This morning’s discussion at the Covid-19 Communication Centre is on the impact of the pandemic on productivity. Panellists are Daan Strauss of the Namibian Employers Federation, deputy director of labour market information David Iigonda, and National Union of Namibian Workers’ Job Muniaro.

Daan Strauss. Photo: MICT

NEF Secretary General Strauss said there was a lack of business continuity plans and measuring productivity of those staff working from home. He added that adapting to working remotely was also effected and the psychological aspect and fears of livelihoods and economy which had to be dealt with by employers.

He said working remotely was implemented and the fear for livelihoods and the economy was brought about, which employers have to deal with.

Deputy director of labour market information David Iigonda said the Covid-19 pandemic added to existing problems in the country. When lockdown was announced, businesses had to retrench workers as they were already working from hand to mouth, he said.

“Within two weeks you could already see retrenchments and reduced salaries,” he said.

He said those who were retrenched first were the less educated and less skilled, but professionals now also face the possibility of being retrenched. Companies depending on labour migration, bringing skilled workers from outside, were impacted due to border restrictions.

NUNW secretary general Job Muniaro said the country lacks a policy of productivity, meaning it will be difficult to measure this.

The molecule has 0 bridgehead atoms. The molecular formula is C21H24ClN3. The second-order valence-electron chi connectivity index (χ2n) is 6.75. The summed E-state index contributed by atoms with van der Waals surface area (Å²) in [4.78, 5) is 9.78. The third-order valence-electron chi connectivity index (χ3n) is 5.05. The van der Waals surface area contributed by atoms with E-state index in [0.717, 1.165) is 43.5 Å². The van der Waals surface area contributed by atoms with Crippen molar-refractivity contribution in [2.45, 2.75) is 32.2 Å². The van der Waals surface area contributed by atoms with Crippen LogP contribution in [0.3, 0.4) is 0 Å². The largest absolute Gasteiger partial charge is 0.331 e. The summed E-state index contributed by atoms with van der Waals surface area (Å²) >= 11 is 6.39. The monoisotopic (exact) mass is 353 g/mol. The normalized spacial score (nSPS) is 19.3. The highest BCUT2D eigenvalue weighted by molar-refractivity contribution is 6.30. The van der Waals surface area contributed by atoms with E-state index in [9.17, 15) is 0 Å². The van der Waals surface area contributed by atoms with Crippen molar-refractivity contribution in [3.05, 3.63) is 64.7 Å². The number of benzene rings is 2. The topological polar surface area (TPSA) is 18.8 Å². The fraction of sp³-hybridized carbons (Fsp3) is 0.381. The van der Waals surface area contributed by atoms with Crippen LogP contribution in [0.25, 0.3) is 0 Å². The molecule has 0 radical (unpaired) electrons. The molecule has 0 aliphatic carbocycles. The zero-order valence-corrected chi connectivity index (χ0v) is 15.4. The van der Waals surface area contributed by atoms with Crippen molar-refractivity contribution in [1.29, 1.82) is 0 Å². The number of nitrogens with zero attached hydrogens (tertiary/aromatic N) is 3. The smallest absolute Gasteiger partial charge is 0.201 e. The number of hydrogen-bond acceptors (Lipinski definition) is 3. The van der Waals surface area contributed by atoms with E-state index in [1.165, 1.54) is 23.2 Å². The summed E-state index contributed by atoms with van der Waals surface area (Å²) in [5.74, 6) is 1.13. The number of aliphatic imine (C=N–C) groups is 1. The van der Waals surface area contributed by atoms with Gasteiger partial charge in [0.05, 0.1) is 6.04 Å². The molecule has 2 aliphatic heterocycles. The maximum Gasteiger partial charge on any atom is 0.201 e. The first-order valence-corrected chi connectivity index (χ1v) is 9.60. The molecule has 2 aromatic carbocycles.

“If we want to measure the impact, but as a country we don’t have those policies, how will we measure it?” he asked.

Muniaro said Covid-19 has revealed the cracks in the labour sector with companies registered as ghosts.

He questioned whether the government considered the production of beer, exports and employment at breweries and shebeens.

“If some of this stock expire, will we tell them to throw their money away and declare themselves bankrupt? This is serious. Shebeens and breweries sit with huge amounts of beer,” he said.

Iigonda said for a business to be productive and competitive, you will need a competent and skilled workforce which should be first priority. In addition, there should be a budget for the training and development of staff.

“If you look at the budget, training and development were not prioritised. The same should apply to business fraternities,” he said.

Iigonda said scientific research should also be invested in. He said if conducted, the country would not be in the situation it is.

Regarding infrastructure development, he said Namibia is not at the level of other countries when it comes to the Global Competitive Report.

He said that for now, companies should ensure that they focus on sizing their businesses in operation, having no retrenchments until the shock of Covid-19 is over.


HEALTH UPDATE: Health minister Kalumbi Shangula says case number four has recovered, bringing the total number of recoveries to nine. The country still has 16 confirmed cases with seven active cases in a “satisfactory condition”. He says 102 samples were taken yesterday and all came back negative.

Kalumbi Shangula

He thanked the public for wearing masks, but urged them to still adhere to other measures such as hand washing and social distancing. He shot down footage circulating of a nurse urging people not to wear masks.

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